Potatoes. I ate a lot more potatoes. Potatoes create an insulin response that help transport the amino acid tryptophan into the brain. The body then uses tryptophan to create serotonin which can help elevate mood. I would have baked potatoes or even microwave red or blue potatoes and top them with hummus. Delicious but also greatly helped.
I took a hard look at what I was eating and how often I was moving.
In the 6 months leading up to my lowest point I was pounding junk food, potato chips, and refined sugar. As a way to cope with my low mood but also something that encouraged it. I also wasn’t running anymore or exercising much at all. Contributing factors? Probably.
I realized how negative I’d become and decided to stop trying to push it away and “be more positive” like everyone was telling me and instead, acknowledge my pain, my negative thoughts, all thoughts, and then release them.
This was a HUGE turning point in the process for me. I learned the valuable lesson that you can’t simply rid your mind of things and thoughts you don’t like by tying to ignore or run from them. I picked up the mental footballs so I could actually chuck them in a focused direction. Things became WORLDS better.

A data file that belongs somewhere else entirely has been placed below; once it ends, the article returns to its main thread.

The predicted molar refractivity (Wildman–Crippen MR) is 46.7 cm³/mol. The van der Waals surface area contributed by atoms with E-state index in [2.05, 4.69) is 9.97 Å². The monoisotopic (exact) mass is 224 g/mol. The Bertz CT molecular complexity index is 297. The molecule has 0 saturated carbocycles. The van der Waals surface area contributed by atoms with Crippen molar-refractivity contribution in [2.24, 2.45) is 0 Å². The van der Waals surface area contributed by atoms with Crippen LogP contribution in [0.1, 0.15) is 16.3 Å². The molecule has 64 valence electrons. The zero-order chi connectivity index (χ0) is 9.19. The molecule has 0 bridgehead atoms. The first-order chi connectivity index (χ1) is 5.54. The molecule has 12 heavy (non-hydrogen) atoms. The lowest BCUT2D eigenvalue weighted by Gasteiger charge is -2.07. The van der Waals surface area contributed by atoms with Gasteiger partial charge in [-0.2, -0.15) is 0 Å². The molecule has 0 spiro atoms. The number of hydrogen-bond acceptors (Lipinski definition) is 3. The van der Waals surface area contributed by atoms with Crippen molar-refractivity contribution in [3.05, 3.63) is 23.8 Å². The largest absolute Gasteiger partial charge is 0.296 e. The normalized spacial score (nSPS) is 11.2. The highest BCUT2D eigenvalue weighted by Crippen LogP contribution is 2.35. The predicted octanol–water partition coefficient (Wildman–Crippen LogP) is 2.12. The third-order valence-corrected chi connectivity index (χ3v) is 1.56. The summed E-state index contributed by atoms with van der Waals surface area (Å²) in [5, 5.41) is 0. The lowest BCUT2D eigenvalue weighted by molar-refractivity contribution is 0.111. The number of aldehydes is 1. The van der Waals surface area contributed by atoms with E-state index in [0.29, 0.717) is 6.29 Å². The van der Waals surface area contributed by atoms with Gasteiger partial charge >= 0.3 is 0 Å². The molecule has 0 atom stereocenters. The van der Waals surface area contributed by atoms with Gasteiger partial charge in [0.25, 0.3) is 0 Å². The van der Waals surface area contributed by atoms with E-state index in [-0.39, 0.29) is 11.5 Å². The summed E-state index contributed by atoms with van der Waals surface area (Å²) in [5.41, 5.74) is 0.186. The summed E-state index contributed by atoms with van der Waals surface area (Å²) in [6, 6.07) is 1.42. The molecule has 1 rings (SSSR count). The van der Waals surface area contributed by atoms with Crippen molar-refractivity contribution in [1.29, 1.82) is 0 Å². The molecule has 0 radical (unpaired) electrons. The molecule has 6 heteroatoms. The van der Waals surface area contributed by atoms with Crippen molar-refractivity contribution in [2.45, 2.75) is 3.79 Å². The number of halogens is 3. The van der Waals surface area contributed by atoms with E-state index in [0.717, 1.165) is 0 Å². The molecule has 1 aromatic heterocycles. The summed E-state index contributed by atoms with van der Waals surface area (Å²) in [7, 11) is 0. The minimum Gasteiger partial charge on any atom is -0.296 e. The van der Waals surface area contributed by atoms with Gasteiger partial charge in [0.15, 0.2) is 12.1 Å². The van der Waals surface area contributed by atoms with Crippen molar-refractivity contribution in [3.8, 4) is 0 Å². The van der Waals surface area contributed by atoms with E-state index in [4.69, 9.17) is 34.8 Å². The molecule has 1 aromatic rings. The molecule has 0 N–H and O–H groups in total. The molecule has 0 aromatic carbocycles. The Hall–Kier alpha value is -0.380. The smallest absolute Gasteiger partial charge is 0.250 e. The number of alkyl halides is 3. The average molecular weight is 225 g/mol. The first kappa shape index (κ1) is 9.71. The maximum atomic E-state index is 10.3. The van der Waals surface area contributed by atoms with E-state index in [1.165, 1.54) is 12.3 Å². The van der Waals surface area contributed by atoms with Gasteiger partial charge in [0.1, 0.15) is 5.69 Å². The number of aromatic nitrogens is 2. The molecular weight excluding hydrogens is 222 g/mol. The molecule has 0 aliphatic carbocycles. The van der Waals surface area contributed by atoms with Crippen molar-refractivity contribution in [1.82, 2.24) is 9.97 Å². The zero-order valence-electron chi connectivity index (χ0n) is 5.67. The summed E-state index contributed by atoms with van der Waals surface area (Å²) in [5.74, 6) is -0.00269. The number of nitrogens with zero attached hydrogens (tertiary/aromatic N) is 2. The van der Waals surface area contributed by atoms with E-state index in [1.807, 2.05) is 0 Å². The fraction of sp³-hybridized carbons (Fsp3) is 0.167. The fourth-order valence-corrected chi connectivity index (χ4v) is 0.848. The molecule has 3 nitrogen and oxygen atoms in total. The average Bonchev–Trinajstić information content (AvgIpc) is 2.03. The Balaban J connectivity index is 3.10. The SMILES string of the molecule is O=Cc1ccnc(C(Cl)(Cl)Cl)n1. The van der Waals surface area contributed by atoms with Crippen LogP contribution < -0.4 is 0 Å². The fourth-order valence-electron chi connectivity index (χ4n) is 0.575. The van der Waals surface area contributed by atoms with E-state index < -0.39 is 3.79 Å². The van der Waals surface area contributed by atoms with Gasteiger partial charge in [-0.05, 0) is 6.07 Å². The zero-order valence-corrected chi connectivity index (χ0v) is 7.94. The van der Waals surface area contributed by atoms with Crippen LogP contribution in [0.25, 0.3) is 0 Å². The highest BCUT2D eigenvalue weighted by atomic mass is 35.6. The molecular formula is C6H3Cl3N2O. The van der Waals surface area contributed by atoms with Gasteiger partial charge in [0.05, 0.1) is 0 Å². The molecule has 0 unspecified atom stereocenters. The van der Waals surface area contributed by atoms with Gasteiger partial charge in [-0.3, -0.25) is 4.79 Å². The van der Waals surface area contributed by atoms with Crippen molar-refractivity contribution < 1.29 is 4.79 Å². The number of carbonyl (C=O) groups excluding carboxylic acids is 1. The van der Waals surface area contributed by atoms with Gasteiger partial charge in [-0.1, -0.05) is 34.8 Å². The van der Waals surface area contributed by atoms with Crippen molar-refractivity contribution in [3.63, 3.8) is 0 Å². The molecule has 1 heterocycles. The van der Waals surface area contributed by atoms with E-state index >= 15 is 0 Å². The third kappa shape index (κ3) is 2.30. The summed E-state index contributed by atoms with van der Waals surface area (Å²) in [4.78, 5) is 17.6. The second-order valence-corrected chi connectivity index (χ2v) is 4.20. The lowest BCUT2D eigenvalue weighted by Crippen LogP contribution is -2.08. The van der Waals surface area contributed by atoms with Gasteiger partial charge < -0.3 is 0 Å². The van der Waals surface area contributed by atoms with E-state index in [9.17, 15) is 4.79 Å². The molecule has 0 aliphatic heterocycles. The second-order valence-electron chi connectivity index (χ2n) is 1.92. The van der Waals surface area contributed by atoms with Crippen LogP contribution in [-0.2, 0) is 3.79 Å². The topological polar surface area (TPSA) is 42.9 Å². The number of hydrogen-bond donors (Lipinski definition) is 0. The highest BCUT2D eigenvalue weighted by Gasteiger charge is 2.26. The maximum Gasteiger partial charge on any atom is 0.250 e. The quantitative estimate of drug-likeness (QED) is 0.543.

I noticed where my energy was going and how many fucks I was handing out.
Turns out I was exhausting myself trying to please others, do things the “right” way, and quite frankly was caring way too much about what others might think about me. Finding ways to clear this and let it go made my mind a lot more cushy. And oooo now there was room for more things (and people) I loved instead of feeling resentful toward myself for tying to make room for things that served me. Now I always have room for me, my preferences, and what brings me joy. Ain’t no reason to ever apologize for that, and I don’t 😉
I started meditating.
10 minutes at first. Then 15. Now I can sit for an hour. It allowed me to sit with my thoughts, work on my stress, and get real with some self-awareness. Through this process I discovered a few things about meditation:
- You create your own meditation. I don’t like sitting on the floor cross-legged with my arms on my sides. I prefer to lay down on the couch, on the bed, outside on my deck, or on a yoga mat. Find what’s comfortable for you and start there, sitting still can be hard enough at first.
- Meditation doesn’t equate to nothingness. Especially when you start, there’s going to be a LOT of mental chatter that goes down. Don’t let this discourage you. It took me some time and practice to get to a point where I now can sit with a quiet mind and tune out the world and some days I can’t quiet the noise. Start from where you are and honor your efforts.